Narco Cultura. Shocked would be a mild way to describe how I felt as I was watching this documentary. The sad part is, the story felt so far-fetched (these entire worlds are painstakingly real) that it made me question my “normal” level of violence. I thought a lot about perceptions of violence, success and admiration, not only while watching the film, but even more so while talking to the director, Shaul Schwarz, and one of the lead subjects from the film, Edgar Quintero.
What was the reasoning behind the making of this project? Was it something personal?
Shaul: I had this long love affair with the subject. During 2008-2010, I covered the drug wars in Mexico as a photographer and was blown away by how fearless and ruthless things were. What was really haunting, though, was that I felt I wasn’t really telling the story; it was just gangs vs. gangs but through pictures you don’t get it. You don’t see the violence go to the front doors in Juarez. How it affects kids in LA. I had a vision of what really was happening, and having foreign eyes was an advantage in Mexico. Native journalists couldn’t do what I do because of fear. I could show what they were afraid to say.
Edgar: I wanted to take a risk. At first, it was a little overwhelming. At the same time I kept thinking, “I’ve loved music since I was a kid. I’ve wanted this with a passion.” I wanted people to see my perspective as a musician and I thought this project was worth the risk.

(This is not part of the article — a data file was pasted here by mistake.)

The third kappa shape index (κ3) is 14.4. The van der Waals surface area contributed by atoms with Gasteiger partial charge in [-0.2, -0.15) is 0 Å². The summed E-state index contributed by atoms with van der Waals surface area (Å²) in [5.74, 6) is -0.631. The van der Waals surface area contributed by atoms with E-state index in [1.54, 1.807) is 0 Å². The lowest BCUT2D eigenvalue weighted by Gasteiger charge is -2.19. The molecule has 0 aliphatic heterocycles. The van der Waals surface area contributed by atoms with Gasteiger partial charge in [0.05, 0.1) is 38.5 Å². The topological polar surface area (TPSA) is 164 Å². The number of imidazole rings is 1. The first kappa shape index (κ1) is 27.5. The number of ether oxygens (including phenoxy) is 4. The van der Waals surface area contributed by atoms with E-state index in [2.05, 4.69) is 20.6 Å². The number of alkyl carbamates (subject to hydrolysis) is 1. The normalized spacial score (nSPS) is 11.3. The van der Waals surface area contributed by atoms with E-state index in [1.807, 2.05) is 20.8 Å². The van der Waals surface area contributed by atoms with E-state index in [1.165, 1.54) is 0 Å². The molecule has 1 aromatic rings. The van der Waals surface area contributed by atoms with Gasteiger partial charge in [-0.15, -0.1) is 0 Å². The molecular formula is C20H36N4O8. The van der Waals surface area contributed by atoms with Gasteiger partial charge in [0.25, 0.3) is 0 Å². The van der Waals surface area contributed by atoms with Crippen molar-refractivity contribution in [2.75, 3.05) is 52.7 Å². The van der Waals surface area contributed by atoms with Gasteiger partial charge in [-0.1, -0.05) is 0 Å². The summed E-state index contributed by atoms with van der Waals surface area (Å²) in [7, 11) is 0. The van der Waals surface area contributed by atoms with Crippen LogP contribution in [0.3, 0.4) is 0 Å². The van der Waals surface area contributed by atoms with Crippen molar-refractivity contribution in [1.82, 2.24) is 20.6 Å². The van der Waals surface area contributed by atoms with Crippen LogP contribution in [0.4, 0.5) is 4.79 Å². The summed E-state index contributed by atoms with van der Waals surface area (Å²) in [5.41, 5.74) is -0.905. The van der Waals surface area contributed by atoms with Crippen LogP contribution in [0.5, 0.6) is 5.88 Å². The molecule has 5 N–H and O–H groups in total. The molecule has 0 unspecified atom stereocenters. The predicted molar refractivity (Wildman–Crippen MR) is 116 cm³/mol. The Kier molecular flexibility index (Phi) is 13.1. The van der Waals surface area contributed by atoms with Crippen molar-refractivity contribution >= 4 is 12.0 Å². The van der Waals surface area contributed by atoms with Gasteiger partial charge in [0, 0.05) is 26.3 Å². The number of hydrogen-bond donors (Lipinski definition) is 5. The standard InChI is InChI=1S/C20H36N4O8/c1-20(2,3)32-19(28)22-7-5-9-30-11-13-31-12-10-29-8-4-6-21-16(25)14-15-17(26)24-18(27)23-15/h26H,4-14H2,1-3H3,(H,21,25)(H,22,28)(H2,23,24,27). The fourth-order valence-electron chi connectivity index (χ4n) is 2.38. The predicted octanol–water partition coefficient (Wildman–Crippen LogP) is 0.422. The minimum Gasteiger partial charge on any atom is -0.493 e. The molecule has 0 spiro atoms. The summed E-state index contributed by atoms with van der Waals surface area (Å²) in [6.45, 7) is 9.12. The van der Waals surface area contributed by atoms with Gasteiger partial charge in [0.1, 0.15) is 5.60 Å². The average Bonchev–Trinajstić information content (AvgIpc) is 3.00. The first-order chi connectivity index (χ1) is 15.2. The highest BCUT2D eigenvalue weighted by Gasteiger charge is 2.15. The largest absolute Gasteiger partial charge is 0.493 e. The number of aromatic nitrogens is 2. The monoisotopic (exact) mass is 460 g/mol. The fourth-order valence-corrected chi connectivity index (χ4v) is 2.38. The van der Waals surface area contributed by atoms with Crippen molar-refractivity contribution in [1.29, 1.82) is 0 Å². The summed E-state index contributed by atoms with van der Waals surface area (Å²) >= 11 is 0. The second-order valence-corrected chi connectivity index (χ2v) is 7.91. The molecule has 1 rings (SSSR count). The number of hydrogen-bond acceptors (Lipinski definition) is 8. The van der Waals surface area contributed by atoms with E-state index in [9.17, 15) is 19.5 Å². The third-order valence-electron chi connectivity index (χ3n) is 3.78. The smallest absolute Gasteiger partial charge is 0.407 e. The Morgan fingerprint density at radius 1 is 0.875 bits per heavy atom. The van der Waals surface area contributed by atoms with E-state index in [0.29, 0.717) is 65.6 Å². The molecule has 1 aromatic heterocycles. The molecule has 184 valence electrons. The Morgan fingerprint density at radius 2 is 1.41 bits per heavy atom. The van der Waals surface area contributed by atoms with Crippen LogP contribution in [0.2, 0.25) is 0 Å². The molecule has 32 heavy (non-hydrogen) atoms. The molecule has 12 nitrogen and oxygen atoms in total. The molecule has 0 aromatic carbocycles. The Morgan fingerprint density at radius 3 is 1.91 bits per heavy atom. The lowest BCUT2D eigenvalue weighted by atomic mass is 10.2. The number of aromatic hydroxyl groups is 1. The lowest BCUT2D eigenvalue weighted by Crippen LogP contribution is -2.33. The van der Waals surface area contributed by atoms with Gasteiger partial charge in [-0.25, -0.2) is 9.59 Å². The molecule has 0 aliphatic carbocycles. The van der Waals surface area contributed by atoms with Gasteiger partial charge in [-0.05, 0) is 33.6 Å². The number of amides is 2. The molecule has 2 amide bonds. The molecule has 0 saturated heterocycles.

How has it affected your life now that it’s over?
Shaul: Personally, this is my first big movie so there’s that. Honestly, I’ll be a little more careful and not cover Mexico in the near future. I’m happy that after covering the same story for five years, I’ve gotten a very deep message that the public can digest. At this point, all I can do is blow my whistle and let the public take it however they want to.
Edgar: Seeing the point of view from the CSI agent really affected me. It’s affected my music. Now I feel I have something else to talk about; the victims, good guys, bad guys, all of them and through this music I can add another level and make it moral, make a message.
At any point during or after filming did you guys feel you were in danger?
Shaul: Absolutely. We tried to stay safe, did everything we could, but when you work in that environment you have to be aware that the cartels are everywhere; the hotel, 7-11, where I buy a soda. So at first you can see and hear more than what you can film. When someone says “no,” it’s a no. You don’t push, but with time, if you can be persistent and get trust, you can get an in.
Edgar: Life is [as] dangerous as much as you make it. Although you can say I’m in the mix, I don’t get involved. I keep it professional, strictly to music, not disrespecting anyone. The thing is, not all of the people are narcos; some workers who just like to go and drink on the weekends. I don’t think it’s dangerous because I respect everyone.
Seeing how the nature of the documentary is very dangerous and deals with people not normally seen or heard of, how long did it take you to put the story together?